There is no question that Salt Lake City’s jazz scene will be electrified with an upcoming performance of Jim Crow’s Tears, a masterful musical of jazz verismo by Kris Johnson and book by playwright Gary Anderson.
As summarized in the soundtrack review, published last December in The Utah Review, “It is a straightforward, robust, courageous testament to the unique vibrancy of Black American music and how it arose from oppression and formidable struggles of conscience, culture and politics.” The main character is Lucius Purifoy, who has tried to forget his past as he has found great success on the minstrel show circuit when he performs in his character of Jim Crow. He is confronted by a memory that unsettles how he can continue living status quo in a racialized world. The musical includes Tambo, Bones, Mulatto, Jezebel and the evil Massa, all classic minstrel characters.
Jim Crow’s Tears will be performed March 10 at 7:30 p.m. in the Jeanne Wagner Theatre of the Rose Wagner Center for Performing Arts. The performance is presented by the GAM Foundation as an add-on to its distinguished JazzSLC series.
This performance will feature several internationally known artists including Antwaun Stanley (Vulfpeck), Sarah Elizabeth Charles (SEC SCOPE, Christian Scott), Milton Suggs (Wynton Marsalis, Wycliffe Gordon), Candice Corbin, Joe Redman and Cameo Hughes. The orchestra for this production will include The Kris Johnson Group from Detroit, and local musicians Melanie Shore, David Halliday, Joe Chisholm, and a chamber orchestra assembled by Dr. Denson Angulo. Art and visual elements are being created by Gil Ashby and Dave Deveau, the brilliant lighting designer who worked with Houston-based choreographer Andy Noble when he created Filament, a dance work premiered last fall by the Repertory Dance Theatre.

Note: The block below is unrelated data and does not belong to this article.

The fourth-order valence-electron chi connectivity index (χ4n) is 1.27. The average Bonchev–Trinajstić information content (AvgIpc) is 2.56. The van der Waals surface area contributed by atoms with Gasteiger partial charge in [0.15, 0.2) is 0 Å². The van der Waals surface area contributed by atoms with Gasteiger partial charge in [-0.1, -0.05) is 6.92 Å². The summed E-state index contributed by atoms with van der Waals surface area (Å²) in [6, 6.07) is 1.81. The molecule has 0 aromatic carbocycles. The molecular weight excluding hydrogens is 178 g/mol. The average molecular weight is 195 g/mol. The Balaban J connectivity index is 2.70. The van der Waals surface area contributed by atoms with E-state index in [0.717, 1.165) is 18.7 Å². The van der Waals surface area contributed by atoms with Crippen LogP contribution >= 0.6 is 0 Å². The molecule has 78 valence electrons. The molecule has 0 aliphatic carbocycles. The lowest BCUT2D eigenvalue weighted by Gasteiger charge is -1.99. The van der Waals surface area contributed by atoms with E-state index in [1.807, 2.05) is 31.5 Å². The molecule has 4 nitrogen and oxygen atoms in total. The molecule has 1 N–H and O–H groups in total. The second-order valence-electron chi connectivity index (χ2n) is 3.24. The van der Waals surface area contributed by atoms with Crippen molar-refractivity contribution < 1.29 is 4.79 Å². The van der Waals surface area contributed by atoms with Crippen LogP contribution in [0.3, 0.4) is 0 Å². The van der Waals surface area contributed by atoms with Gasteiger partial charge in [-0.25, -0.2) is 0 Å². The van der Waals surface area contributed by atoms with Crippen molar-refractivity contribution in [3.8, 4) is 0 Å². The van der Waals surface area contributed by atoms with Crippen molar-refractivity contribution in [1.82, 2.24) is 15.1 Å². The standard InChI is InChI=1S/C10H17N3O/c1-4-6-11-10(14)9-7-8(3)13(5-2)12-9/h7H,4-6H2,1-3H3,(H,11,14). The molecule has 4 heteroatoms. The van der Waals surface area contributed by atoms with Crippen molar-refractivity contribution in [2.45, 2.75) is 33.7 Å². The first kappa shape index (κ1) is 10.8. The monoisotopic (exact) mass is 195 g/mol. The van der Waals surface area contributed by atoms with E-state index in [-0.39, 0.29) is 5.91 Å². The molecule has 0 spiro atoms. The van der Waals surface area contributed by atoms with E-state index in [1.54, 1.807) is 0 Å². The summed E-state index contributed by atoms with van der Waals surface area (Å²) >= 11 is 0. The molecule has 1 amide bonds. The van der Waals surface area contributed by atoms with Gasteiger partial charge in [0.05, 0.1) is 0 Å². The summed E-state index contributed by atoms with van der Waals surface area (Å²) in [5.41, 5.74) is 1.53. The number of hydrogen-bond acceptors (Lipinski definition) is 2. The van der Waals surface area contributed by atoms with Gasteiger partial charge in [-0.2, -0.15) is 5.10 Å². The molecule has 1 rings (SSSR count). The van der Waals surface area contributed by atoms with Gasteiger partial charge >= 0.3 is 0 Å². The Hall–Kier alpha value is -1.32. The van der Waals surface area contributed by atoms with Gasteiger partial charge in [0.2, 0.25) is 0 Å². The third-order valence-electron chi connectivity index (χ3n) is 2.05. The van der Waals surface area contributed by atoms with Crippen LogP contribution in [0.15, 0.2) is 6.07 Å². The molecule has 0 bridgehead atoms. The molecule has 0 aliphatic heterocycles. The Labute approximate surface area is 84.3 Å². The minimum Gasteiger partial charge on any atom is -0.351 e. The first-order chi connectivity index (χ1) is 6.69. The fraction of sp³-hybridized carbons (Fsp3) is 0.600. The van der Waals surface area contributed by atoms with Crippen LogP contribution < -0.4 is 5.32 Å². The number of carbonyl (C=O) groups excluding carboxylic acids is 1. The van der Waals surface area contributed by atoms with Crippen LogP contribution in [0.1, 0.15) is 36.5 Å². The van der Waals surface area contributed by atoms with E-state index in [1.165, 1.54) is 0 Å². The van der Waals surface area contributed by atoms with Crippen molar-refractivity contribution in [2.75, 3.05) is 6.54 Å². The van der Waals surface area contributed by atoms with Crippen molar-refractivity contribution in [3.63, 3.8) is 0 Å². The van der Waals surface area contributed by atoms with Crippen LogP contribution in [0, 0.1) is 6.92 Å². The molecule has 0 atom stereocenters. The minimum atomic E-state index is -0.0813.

As indicated in the earlier review of the soundtrack, “Johnson’s musical score is thoroughly accessible for all listeners, whether they are jazz aficionados or newcomers. Every line and every note … open a path away from the harmful distinctions and distortions that have paralyzed us in our ability to see really the most painful aspects of our national and social existence today.” Johnson wrote all of the material with the exception of Motherless Child (1918), the great spiritual song which was most famously arranged by Henry ‘Harry’ Thacker Burleigh (1866-1949), a classically trained opera baritone. Anderson, a playwright from Detroit, will direct the Salt Lake City performance.
Johnson, who started working on the musical in 2006, says the initial phase came together quickly on the music. “I knew what the piece called for and I was comfortable with the technical side of the composition and the instrumental needs,” he says in a recent interview with The Utah Review. However, the narrative framework was a challenge in trying to make the songs into a storytelling journey. Working in Detroit, he researched extensively the history of minstrel music and performance at Michigan State University in Lansing, his alma mater, and at Ferris State University, the home of the Jim Crow Museum of Racist Memorabilia.
Inspired in part by Spike Lee’s Bamboozled, a complex satire released in 2000 that has turned out to be more prescient than what critics at the time believed, Johnson wanted Jim Crow’s Tears to embody a satirical sense but he also wanted to reflect on, as he writes in his liner notes for the album, “what it means to deliver one’s mind, body, and spirit from the chains (literal or figurative) of oppression.”